Vedder Thinking | Articles New York Federal Court Holds That Audit Professionals Are Exempt under the Fair Labor Standards Act
Whether an accounting firm's professional staff is properly classified as exempt (i.e., not entitled to time-and-a-half overtime payment for work in excess of 40 hours in a week) or non-exempt (i.e., entitled to time-and-a-half overtime pay) under the federal Fair Labor Standards Act (FLSA) is of considerable importance to the profession. In a decision on November 30, 2012 in the case of Pippins v. KPMG, Judge Colleen McMahon of the U.S. Federal District Court for the Southern District of New York granted KPMG's motion for summary judgment, holding that the firm's Audit Associates are exempt as "learned professionals" under the FLSA.
The plaintiffs, former Audit Associates at KPMG, brought an action against KPMG under the FLSA and the New York Labor Law for allegedly failing to compensate them for time worked in excess of 40 hours in a week.
KPMG Audit Associates in the suit were the junior-level team members in an audit engagement. While not all KPMG Audit Associates were required to be licensed Certified Public Accountants, KPMG did require all Audit Associates to have a bachelor's degree with a major in accounting, finance, or business management/administration. Additionally, KMPG typically required that its Audit Associates be "CPA" ready, i.e., eligible to sit for the CPA exam.
Audit Associates' duties include performing various audit procedures and summarizing the results in audit work papers. The court found such duties to include:
- Testing internal controls over financial reporting
- Conducting "walkthroughs" (interviews of client representatives)
- Auditing inventory
- Conducting substantive analytical procedures
- Preparing audit work papers
- Updating work papers from prior years
- Conducting research and consultation
- Preparing confirmations and reconciliations
- Doing certain clerical tasks (making copies, sending faxes, etc.)
As with other members of the audit team, the work produced by Audit Associates was required to have been conducted in accordance with professional standards and KPMG's operating standards, and the team's work papers were subject to GAAS and PCAOB documentation requirements. KPMG's procedures included the use of computer software, which guided the user through various audit steps and prompted the user to complete certain tasks or answer certain questions. The parties disputed the implications of the use of these software programs and guidelines. Plaintiffs asserted that by following these guidelines and using such programs the Audit Associates' duties were "rote" or routine.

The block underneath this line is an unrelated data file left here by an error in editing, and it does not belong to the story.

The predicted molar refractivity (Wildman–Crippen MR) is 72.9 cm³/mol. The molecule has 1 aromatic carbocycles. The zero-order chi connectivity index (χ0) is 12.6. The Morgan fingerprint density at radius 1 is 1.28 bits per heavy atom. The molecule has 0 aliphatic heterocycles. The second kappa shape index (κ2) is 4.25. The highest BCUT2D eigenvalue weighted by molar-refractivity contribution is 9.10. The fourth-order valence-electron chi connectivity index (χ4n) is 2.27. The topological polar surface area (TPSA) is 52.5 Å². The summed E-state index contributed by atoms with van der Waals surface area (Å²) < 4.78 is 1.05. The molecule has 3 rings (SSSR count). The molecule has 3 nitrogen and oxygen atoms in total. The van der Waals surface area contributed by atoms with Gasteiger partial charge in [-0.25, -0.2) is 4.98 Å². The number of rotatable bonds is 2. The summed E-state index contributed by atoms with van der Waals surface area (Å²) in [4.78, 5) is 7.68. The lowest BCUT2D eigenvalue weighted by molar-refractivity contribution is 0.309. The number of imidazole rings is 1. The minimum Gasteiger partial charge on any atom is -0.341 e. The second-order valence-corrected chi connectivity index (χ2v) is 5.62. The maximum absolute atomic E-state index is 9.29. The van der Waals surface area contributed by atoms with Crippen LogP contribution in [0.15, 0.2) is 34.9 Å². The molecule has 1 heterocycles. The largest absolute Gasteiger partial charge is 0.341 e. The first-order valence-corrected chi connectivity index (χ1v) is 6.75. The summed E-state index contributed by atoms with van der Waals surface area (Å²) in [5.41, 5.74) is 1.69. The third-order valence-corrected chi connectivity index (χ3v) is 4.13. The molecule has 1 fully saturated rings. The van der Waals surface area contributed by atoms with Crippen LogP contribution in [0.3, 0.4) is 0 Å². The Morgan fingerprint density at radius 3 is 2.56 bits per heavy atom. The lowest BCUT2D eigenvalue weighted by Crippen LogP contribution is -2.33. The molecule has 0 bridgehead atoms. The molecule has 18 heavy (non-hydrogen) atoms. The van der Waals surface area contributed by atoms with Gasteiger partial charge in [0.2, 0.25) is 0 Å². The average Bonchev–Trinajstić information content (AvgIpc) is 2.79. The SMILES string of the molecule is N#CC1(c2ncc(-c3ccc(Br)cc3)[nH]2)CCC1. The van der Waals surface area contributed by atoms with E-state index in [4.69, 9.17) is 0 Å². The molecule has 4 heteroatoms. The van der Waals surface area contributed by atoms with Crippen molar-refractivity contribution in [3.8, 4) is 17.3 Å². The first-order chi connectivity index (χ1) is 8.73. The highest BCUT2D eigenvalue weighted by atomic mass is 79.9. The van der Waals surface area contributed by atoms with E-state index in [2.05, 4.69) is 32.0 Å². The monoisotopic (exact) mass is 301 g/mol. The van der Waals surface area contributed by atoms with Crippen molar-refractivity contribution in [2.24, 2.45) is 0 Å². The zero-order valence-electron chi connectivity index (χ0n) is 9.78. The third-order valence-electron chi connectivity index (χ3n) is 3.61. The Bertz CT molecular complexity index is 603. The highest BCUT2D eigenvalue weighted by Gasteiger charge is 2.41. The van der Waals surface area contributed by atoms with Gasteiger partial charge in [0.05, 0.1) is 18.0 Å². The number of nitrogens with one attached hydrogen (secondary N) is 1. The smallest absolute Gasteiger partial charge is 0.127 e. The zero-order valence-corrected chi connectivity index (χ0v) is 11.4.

To satisfy the requirements of the "learned professional" exemption (in addition to a modest salary requirement ($455.00 per week) which KPMG's Audit Associates easily met), the employee's primary duties "must be the performance of (1) work requiring advanced knowledge (2) in a field of science or learning (3) that is customarily acquired by a prolonged course of specialized intellectual instruction." Since specialized academic training is necessary to satisfy the exemption, Judge McMahon noted that the vast majority of the Audit Associates held Bachelor's degrees in accounting or a related field.
In addition, KPMG customarily requires associates to have the same or almost the same educational background as fully licensed CPAs—and the court pointed out that CPAs are considered to be "learned professionals" under the regulations. Judge McMahon rejected plaintiffs’ argument that KMPG failed to meet the advanced learning requirement because not all Audit Associates were CPA-eligible and because they (according to the plaintiffs) learn everything they need to perform audit work through on-the-job training. The court found that as a matter of policy KPMG hired persons who are or would soon be eligible to sit for the CPA exam and that all the plaintiffs had met KPMG's stringent educational requirements.